It would have made sense to concentrate more of the Medicare prescription drug money on upper-end, catastrophic coverage, Pauly says, but politics won out. “The gap in the middle doesn’t make much logical sense, but it allows the politicians to say that a large number of elderly people will benefit from this plan.”
Proper risk assessment is also critical for new drug treatments. Patients and doctors often weigh the pros and cons of one treatment versus another, and policymakers also wrestle with the tradeoffs between risks and benefits. Many patients think the Food and Drug Administration should do more to ensure the safety of new drugs and expose potential side effects before a drug comes into widespread use. Patients who have a life-threatening illness for which there is no effective treatment, however, may be willing to assume the risk of taking a drug that hasn’t been studied very long if it offers them a shot at a cure.
“There is a tug of war between the two mindsets,” says Pauly. “In the EU model, decisions cannot be based only on clinical or medical knowledge but depend in part on patients’ preferences, about which the FDA has no great expertise. The real question is which (or whose) preferences should dominate…. Virtually any product will be too risky for the most risk-averse people, but any delay will be too long for many more willing to take a chance for a much better outcome.”
Also in the equation are the interests of pharmaceutical companies, which want the FDA to approve new drugs as quickly as possible so they will begin getting a return on the money they spent in development.
Pauly says patients with advanced cancer now are arguing for something closer to the EU model when it comes to approval of new drugs. They are willing to run the risk of side effects from treatments that hold a promise for remission or cure because they attach more value to the possibility of good outcomes and less value to the possibility of side effects. The FDA and its expert panels, on the other hand, place more weight on the risk of side effects.
Meeting of Minds
In his article, Pauly notes that there has been some meeting of the minds when it comes to differing perceptions of risk. The National Vaccine Injury Compensation Program is one example.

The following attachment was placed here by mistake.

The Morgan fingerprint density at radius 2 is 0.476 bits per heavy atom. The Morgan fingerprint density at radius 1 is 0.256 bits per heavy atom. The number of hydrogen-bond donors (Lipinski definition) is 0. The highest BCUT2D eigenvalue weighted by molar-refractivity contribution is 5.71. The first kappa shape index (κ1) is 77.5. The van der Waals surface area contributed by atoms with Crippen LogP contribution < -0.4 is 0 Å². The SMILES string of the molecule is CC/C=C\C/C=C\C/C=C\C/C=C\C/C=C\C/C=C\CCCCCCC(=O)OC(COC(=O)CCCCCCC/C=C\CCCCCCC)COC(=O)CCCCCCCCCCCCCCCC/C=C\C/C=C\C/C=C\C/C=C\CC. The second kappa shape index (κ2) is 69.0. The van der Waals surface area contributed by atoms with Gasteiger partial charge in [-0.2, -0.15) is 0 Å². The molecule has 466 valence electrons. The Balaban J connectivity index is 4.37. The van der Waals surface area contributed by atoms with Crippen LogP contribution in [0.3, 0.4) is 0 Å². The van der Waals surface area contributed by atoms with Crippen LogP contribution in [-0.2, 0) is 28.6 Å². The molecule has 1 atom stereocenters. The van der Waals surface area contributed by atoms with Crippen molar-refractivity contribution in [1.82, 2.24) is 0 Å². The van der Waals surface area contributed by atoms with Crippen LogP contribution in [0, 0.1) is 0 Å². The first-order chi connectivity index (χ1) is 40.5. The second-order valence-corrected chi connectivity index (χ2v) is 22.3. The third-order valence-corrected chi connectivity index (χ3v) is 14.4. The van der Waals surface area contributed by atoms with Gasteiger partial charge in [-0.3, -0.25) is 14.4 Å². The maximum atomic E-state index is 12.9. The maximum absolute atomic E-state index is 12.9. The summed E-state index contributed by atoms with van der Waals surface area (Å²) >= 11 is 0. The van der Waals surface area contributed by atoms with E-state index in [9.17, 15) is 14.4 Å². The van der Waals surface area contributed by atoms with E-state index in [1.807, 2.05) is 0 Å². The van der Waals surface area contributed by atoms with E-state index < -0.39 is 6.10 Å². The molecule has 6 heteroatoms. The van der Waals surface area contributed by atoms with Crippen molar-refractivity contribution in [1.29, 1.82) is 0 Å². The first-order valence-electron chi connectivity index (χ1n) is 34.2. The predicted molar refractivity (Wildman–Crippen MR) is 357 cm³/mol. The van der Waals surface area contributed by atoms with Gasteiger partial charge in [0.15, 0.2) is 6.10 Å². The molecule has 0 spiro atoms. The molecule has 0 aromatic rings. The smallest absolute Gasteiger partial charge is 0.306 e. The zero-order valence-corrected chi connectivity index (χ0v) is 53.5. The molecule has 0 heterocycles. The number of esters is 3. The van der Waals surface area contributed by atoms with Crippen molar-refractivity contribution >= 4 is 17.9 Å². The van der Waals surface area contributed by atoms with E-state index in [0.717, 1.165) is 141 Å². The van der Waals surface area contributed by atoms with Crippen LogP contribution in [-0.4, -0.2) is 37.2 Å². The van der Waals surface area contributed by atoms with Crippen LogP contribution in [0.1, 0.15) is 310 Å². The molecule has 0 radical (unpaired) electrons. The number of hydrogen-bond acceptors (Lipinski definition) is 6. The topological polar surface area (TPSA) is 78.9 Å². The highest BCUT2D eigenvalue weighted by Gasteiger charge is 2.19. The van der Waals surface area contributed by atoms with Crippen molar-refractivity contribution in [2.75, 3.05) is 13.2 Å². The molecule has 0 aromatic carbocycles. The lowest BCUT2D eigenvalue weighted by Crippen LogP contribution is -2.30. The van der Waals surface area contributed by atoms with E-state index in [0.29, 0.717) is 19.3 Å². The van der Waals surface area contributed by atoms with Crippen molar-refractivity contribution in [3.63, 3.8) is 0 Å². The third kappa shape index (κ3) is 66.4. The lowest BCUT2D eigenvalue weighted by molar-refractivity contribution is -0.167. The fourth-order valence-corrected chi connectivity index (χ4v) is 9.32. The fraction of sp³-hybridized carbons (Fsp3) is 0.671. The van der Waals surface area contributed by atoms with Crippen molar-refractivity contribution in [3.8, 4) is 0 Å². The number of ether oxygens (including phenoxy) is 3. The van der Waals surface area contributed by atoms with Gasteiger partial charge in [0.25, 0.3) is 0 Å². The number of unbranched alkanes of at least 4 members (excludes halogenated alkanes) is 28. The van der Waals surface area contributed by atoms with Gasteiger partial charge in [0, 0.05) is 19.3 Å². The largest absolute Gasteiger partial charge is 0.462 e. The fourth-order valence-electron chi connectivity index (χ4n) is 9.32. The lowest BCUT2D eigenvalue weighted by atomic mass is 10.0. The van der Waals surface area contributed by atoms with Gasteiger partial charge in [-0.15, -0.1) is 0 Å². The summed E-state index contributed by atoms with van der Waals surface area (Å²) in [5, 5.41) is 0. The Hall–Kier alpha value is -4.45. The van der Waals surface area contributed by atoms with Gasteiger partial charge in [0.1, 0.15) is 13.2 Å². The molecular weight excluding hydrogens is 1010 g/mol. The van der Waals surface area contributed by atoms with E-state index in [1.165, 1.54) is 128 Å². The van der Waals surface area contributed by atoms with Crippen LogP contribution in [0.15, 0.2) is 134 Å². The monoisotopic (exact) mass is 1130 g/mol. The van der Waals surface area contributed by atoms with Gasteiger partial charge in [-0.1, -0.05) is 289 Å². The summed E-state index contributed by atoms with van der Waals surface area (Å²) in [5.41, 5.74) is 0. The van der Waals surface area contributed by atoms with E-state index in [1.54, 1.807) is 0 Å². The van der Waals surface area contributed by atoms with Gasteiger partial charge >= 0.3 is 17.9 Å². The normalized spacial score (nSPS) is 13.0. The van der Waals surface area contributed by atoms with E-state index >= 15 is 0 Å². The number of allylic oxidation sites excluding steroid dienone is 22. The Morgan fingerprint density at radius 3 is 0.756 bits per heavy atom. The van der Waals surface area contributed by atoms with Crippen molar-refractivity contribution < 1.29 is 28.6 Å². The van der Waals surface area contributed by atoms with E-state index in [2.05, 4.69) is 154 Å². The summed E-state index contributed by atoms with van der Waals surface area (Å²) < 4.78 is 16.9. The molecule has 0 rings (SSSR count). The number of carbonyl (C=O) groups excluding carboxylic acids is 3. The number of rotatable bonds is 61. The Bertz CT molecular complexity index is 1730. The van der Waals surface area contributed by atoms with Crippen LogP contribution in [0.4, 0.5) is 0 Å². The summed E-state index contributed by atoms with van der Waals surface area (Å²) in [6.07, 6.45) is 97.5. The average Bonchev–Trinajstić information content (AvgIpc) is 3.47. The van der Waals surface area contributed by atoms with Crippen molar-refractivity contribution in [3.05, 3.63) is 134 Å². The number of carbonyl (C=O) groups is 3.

“This program arose in part because different groups had very different views on the risks posed by pediatric vaccines. Some people believed that there was a high risk of side effects; others, that it was low,” he writes. “The strategy then was to levy what effectively was an excise tax on vaccine sales, use the proceeds to set up a trust fund, and pay claims for actual damages (on a no-fault basis). After an initial flurry of payments for previous injuries, the level of payments fell dramatically, and the trust-fund balance grew. Those who thought that adverse effects would be common turned out to be wrong. But the point is that those who thought side effects unlikely expected to get money back, and those who thought them likely felt that they were protected; both groups could agree with the proposal.”
Pauly expects health care to be a major issue in the 2008 presidential campaign, but he doubts there will be solutions anytime soon to the problems of uninsured Americans and rising costs of health care. And no matter what, issues involving risk will continue to be up for debate by patients and politicians alike.
“Given the difficulty people have in understanding risk, much less dealing with it optimally, there might be a role for public policy,” he writes. “But it is far from clear how the objectives of that policy ought to be defined.”
He says, for instance that health policy could be determined by a “Man of the People” strategy, where policymakers make their decisions based on the public’s perceptions of, and preferences about, risk. At the other extreme, health policymakers could force “EU-maximizing outcomes on a reluctant public,” even if it means disappointing many people who would end up not benefiting from the policy.
“It is still far from clear whether there are better ways of defining the objectives of policy or even framing the choices, but the stakes are high enough that we should keep trying,” he says.